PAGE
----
Thu 21 July 2022:
The WHO reported in Geneva that local residents in the countries where migrants and refugees arrive receive higher standards of medical care.
The World Health Organization also said on Wednesday that migrants on average had a poorer level of health, and that this was not down to being naturally less healthy than the locals.
Education, income, and living conditions were listed as additional factors that had a negative impact on migrants and refugees in addition to linguistic, cultural, and legal barriers.
“Today there are some 1 billion migrants globally, about one in eight people,” WHO Director-General Tedros Adhanom Ghebreyesus said. This included internal migrants – those who moved from their homes but remained within the country.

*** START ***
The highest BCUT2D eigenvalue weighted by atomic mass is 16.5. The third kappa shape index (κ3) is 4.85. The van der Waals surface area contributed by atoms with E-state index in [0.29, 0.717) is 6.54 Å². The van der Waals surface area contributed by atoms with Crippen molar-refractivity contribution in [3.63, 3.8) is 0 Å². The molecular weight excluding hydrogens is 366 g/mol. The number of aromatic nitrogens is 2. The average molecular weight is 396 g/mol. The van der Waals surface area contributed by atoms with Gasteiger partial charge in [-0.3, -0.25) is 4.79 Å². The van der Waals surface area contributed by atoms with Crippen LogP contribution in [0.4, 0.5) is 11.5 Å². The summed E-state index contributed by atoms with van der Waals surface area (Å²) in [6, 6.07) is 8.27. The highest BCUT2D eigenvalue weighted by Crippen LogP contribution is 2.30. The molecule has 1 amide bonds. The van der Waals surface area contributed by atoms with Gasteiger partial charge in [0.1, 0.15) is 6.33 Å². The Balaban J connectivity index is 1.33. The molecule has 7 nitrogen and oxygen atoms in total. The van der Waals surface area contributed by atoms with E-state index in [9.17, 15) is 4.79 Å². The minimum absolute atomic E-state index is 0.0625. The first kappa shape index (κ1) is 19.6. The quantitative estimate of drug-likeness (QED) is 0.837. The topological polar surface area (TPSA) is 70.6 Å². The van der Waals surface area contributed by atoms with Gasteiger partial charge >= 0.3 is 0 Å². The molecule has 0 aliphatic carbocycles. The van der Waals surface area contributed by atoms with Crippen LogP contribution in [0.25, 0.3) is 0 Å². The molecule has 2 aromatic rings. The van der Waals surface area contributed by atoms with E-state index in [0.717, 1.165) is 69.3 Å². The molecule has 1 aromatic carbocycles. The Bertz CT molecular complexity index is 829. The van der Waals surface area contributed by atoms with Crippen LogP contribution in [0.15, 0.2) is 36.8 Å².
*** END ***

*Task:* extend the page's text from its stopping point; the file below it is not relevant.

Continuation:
“The experience of migration is a key determinant of health and well-being, and refugees and migrants remain among the most vulnerable and neglected members of many societies,” he added.
According to a meta analysis of 17 million participants from 16 countries, evaluated by the WHO, migrants go to the doctor less often and often carry work-related injuries.
Many of the 169 million international migrants, or people who live outside of their home country, work in dirty, hazardous, and demanding jobs. They are more likely to experience occupational accidents or health issues that can be linked directly to their jobs, like working with dangerous substances.
The WHO urged hosting nations to gather better information on population health and to increase their investments in the medical industry. It made note of the significant contribution made by immigrants during the coronavirus pandemic, where up to half of the medical staff in the wealthiest nations was foreign-born.
SOURCE: INDEPENDENT PRESS AND NEWS AGENCIES
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